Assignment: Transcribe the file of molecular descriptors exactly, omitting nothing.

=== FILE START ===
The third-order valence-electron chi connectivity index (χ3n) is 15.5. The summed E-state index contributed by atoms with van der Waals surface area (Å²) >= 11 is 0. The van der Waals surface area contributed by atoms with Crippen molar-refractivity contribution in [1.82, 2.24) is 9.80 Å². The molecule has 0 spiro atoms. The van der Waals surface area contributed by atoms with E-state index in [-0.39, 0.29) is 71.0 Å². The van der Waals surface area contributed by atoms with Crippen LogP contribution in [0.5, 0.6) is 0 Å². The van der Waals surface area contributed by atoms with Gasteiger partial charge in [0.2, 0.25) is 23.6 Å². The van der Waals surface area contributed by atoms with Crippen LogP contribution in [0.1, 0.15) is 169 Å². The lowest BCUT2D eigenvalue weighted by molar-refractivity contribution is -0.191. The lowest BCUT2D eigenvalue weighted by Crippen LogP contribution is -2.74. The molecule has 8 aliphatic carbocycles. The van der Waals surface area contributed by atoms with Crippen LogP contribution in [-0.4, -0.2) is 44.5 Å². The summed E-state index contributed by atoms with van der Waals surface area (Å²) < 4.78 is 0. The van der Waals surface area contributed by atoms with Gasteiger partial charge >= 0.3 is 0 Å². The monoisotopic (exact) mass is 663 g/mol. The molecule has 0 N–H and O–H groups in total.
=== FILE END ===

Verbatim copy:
The third-order valence-electron chi connectivity index (χ3n) is 15.5. The summed E-state index contributed by atoms with van der Waals surface area (Å²) >= 11 is 0. The van der Waals surface area contributed by atoms with Crippen molar-refractivity contribution in [1.82, 2.24) is 9.80 Å². The molecule has 0 spiro atoms. The van der Waals surface area contributed by atoms with E-state index in [-0.39, 0.29) is 71.0 Å². The van der Waals surface area contributed by atoms with Crippen LogP contribution in [0.5, 0.6) is 0 Å². The van der Waals surface area contributed by atoms with Gasteiger partial charge in [0.2, 0.25) is 23.6 Å². The van der Waals surface area contributed by atoms with Crippen LogP contribution in [0.1, 0.15) is 169 Å². The lowest BCUT2D eigenvalue weighted by molar-refractivity contribution is -0.191. The lowest BCUT2D eigenvalue weighted by Crippen LogP contribution is -2.74. The molecule has 8 aliphatic carbocycles. The van der Waals surface area contributed by atoms with Crippen LogP contribution in [-0.4, -0.2) is 44.5 Å². The summed E-state index contributed by atoms with van der Waals surface area (Å²) < 4.78 is 0. The van der Waals surface area contributed by atoms with Gasteiger partial charge >= 0.3 is 0 Å². The monoisotopic (exact) mass is 663 g/mol. The molecule has 0 N–H and O–H groups in total.